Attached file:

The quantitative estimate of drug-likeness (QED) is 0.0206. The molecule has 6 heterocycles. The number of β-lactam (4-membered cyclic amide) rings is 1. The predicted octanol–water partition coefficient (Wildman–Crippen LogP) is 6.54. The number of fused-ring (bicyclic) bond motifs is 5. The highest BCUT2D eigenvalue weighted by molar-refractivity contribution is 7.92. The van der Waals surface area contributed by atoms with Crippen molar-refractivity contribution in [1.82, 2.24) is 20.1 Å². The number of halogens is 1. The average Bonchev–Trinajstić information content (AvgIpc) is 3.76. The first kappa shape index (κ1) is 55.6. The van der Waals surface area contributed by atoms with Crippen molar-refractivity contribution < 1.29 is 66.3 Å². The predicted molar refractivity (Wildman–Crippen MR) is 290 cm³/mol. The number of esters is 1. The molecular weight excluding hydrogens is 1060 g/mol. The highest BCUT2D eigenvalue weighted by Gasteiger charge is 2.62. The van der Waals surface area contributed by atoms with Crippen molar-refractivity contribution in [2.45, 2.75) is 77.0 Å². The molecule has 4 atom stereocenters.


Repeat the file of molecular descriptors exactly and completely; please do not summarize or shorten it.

The quantitative estimate of drug-likeness (QED) is 0.0206. The molecule has 6 heterocycles. The number of β-lactam (4-membered cyclic amide) rings is 1. The predicted octanol–water partition coefficient (Wildman–Crippen LogP) is 6.54. The number of fused-ring (bicyclic) bond motifs is 5. The highest BCUT2D eigenvalue weighted by molar-refractivity contribution is 7.92. The van der Waals surface area contributed by atoms with Crippen molar-refractivity contribution in [1.82, 2.24) is 20.1 Å². The number of halogens is 1. The average Bonchev–Trinajstić information content (AvgIpc) is 3.76. The first kappa shape index (κ1) is 55.6. The van der Waals surface area contributed by atoms with Crippen molar-refractivity contribution < 1.29 is 66.3 Å². The predicted molar refractivity (Wildman–Crippen MR) is 290 cm³/mol. The number of esters is 1. The molecular weight excluding hydrogens is 1060 g/mol. The highest BCUT2D eigenvalue weighted by Gasteiger charge is 2.62. The van der Waals surface area contributed by atoms with Crippen molar-refractivity contribution in [2.45, 2.75) is 77.0 Å². The molecule has 4 atom stereocenters.